Degenerative Osteoarthritis

Arthritis is the inflammation or swelling of one or more joints in the body, and it is estimated that at least 22.7% (54.4 million) of adults in the U.S. have doctor-diagnosed arthritis. This diagnosis encompasses hundreds of conditions that affect the joints and connective tissues surrounding the joints, but one of the most common types of arthritis is known is osteoarthritis (OA)—which is sometimes referred to as degenerative arthritis, degenerative joint disease, or wear-and-tear arthritis.

What is degenerative osteoarthritis?

Osteoarthritis is referred to as degenerative arthritis because it’s a chronic joint condition that worsens over time. OA is an incurable, non-inflammatory disease that causes the cartilage in your joints—the smooth, white tissue that covers the ends of bones where they articulate—to deteriorate. (Unfortunately, damaged cartilage can’t repair itself, as it doesn’t contain any blood vessels to facilitate the healing process.) While OA can develop in any joint, it is most commonly found in joints within your knees, hips, spine, hands, and fingertips.

What causes degenerative osteoarthritis?

Age is one of the main causes of joint damage that leads to osteoarthritis, as the older you are, the more wear and tear you’ve experienced on your joints. OA can also be triggered by the accumulation of damage to one or more joints caused by obesity, joint overuse, or joint injury (known as post-traumatic osteoarthritis). Additionally, there are hereditary forms of osteoarthritis.

What are the symptoms of degenerative arthritis?

Because osteoarthritis causes cartilage to break down in the joint, it can lead to uncomfortable resistance when the joint is in use. Severe cases of OA can cause cartilage to wear away completely, which results in painful bone-on-bone contact.

Degenerative arthritis symptoms commonly include:

  • Joint pain
  • Joint stiffness
  • Joint instability
  • Inflammation or swelling
  • Muscle weakness around affected joint
  • Reduced range of motion
  • Joint cracking, popping, or creaking
  • Bone spurs
  • Joint deformation

It’s common for OA to affect one set of joints, with symptoms beginning on one side of the body and then spreading to the other. If you experience OA symptoms throughout several joints in your body, you could have what is called generalized osteoarthritis.

How is degenerative osteoarthritis diagnosed?

Osteoarthritis is a clinical diagnosis that is made by a doctor or physiotherapist. During an exam, a medical professional will conduct a full workup—including a physical exam and a review of your medical history—to determine if you have OA, the severity of your condition, and the most appropriate treatment plan. Other procedures such as blood tests, X-rays, MRIs, joint tissue biopsies, and joint fluid analyses may also be required to ensure proper diagnosis.

Non-surgical degenerative osteoarthritis treatments

Being diagnosed with osteoarthritis can be an overwhelming experience, but it’s important to know there are many first-line, non-invasive degenerative arthritis treatments out there that can help you minimize symptoms and live comfortably.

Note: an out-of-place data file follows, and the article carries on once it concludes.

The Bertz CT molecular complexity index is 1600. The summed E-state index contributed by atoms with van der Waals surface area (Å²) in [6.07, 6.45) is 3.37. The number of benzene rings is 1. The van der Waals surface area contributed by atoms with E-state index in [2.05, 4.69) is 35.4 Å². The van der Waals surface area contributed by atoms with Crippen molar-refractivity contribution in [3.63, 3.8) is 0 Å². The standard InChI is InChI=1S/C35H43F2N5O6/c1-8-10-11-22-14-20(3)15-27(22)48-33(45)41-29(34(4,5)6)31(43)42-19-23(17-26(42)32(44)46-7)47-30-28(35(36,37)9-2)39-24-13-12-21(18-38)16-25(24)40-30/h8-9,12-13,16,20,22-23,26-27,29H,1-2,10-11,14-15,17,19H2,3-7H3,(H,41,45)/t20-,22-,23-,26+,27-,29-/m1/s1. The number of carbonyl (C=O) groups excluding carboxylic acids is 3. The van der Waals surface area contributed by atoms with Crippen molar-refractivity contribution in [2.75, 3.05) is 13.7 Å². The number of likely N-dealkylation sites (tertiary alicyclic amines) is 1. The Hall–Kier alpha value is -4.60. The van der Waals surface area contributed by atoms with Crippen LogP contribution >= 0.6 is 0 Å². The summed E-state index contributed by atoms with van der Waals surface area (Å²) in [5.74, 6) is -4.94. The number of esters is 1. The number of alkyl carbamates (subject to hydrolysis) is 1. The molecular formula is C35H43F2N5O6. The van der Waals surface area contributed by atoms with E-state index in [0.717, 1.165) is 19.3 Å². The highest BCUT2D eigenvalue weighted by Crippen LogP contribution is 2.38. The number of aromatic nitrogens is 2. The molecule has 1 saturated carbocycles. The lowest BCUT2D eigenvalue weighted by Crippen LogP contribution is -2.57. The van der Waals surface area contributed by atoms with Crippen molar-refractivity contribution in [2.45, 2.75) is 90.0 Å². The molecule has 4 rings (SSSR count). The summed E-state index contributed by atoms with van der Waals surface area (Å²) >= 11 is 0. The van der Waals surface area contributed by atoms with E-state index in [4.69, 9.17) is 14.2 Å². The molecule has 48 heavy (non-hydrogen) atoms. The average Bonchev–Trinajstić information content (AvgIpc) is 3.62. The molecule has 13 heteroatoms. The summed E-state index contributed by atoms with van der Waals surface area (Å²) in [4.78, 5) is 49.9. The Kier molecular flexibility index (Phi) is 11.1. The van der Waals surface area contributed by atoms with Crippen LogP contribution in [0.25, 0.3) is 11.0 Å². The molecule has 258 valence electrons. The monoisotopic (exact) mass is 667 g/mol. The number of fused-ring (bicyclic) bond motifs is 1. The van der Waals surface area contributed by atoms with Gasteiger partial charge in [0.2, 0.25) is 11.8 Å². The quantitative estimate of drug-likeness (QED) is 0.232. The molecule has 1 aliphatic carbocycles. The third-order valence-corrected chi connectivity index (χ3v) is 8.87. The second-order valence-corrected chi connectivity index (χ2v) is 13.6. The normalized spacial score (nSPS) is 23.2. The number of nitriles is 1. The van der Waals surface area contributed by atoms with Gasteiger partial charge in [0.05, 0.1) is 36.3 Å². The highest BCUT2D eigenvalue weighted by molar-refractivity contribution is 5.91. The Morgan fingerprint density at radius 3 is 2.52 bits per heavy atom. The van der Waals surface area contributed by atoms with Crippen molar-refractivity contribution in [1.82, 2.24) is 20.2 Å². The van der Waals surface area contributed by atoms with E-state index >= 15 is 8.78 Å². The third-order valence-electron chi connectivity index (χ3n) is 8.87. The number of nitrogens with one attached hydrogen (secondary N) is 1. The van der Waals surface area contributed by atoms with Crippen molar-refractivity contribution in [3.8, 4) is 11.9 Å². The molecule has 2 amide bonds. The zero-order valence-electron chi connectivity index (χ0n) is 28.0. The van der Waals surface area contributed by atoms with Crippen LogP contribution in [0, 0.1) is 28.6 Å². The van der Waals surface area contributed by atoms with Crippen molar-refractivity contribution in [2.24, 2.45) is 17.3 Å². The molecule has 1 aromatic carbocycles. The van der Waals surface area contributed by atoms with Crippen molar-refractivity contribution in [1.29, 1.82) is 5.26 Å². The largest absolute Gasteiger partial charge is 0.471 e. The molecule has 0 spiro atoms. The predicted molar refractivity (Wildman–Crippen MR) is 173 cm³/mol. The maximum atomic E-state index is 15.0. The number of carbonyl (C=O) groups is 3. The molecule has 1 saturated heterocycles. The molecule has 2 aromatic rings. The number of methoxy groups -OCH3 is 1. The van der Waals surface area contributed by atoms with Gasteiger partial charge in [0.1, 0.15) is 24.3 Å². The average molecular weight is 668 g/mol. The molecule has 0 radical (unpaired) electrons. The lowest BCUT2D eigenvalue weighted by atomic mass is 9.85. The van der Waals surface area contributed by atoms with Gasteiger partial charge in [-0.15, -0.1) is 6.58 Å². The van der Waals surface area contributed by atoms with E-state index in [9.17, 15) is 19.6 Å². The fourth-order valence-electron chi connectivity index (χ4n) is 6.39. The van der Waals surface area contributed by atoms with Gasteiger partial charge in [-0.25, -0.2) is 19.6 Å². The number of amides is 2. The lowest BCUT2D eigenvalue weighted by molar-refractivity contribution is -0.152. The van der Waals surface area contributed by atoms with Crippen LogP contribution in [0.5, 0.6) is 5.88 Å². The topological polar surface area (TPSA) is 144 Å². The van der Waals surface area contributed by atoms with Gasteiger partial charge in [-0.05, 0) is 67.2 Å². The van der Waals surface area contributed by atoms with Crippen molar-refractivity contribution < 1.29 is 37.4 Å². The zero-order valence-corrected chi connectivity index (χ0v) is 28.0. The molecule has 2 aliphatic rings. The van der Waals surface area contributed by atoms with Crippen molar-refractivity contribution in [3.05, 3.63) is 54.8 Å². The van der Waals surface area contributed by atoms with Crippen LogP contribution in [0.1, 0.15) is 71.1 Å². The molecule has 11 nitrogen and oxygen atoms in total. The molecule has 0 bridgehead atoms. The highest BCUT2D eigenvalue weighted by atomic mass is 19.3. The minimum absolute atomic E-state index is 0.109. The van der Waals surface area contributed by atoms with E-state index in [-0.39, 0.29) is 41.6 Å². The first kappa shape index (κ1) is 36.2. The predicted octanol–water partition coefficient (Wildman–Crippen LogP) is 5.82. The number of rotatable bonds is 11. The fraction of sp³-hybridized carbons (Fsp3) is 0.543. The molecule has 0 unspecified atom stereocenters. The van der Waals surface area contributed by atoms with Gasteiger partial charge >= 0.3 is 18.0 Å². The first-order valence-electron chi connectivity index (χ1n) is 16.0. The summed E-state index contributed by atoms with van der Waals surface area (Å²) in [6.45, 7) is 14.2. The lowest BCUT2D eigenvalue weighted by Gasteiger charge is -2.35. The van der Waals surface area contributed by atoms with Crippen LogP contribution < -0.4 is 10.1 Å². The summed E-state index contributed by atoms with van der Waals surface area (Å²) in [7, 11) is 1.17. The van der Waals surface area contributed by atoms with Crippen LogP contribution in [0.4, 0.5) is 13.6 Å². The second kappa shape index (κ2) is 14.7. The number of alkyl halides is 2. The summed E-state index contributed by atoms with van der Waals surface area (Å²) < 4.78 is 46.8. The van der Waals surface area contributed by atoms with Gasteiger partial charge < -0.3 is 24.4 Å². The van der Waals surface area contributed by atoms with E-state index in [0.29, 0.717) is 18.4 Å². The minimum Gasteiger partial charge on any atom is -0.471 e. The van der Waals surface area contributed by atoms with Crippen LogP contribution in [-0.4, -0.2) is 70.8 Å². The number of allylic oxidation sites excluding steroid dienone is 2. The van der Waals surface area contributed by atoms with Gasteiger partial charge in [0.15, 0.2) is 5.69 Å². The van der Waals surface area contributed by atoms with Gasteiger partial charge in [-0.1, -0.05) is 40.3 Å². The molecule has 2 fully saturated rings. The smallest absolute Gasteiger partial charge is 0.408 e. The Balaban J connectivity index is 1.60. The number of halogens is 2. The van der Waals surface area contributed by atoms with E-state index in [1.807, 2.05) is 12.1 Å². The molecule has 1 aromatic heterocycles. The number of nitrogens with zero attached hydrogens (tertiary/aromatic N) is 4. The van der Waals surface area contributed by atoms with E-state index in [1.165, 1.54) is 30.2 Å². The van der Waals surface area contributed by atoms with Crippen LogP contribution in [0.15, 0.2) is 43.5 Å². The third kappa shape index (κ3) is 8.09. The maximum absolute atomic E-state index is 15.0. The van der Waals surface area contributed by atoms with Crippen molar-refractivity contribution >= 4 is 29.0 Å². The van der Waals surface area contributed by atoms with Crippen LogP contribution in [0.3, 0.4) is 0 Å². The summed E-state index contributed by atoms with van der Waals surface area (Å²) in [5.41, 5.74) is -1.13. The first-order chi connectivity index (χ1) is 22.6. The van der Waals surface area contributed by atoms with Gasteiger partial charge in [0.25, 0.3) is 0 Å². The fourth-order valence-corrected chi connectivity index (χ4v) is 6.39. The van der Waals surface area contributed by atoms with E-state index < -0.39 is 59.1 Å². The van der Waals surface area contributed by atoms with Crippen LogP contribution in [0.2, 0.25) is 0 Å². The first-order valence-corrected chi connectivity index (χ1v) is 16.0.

Physical activity

While it may seem counterintuitive at first, one of the most effective treatments for osteoarthritis is physical activity. This helps you strengthen the muscles that surround your joints, which can reduce symptoms like stiffness and instability. It’s important to get advice from your doctor on what activities you should do and how much physical movement you should get each day, but low-impact activities like gentle stretching exercises, walking, swimming, or biking are all great options.

Weight loss

Weight loss is another method to help ease the symptoms of osteoarthritis, as being overweight can put additional strain on your affected joints and cause pain or discomfort. Losing weight not only helps you manage OA symptoms, but it can also reduce your risk for other conditions like diabetes or heart disease. 


Topical creams, acetaminophen, NSAIDs, glucosamine, analgesics or opioids, and cortisone injections may be recommended by your doctor to treat degenerative arthritis that causes severe, frequent pain. But it’s important to note that these medications should not be taken for extended periods of time. In addition to medications, patients can minimize pain and instability with assistive devices like braces, inserts, and orthoses.

Physical therapy

Physical therapy administered by a licensed physical therapist (PT) is one of the most effective first-line treatments for degenerative arthritis. Educated in the biomechanics of the human body and proper rehabilitation methods, PTs can closely evaluate your condition and provide a personalized treatment plan. Through techniques that facilitate stretching, strength training, and proper alignment and movement, a PT can help patients with OA reduce their pain and increase their mobility and range of motion.

Joint Academy: Virtual physical therapy for degenerative osteoarthritis

If you’re living with degenerative osteoarthritis and need easy access to a professional physical therapist, Joint Academy is here to help. With our virtual physical therapy application, you can digitally connect with a licensed physical therapist and start treating OA from the comfort of home. Featuring clinically proven exercise programs, interactive education about chronic joint pain, goal tracking, and personalized access to a PT, our platform makes treating your OA easier and more convenient than ever.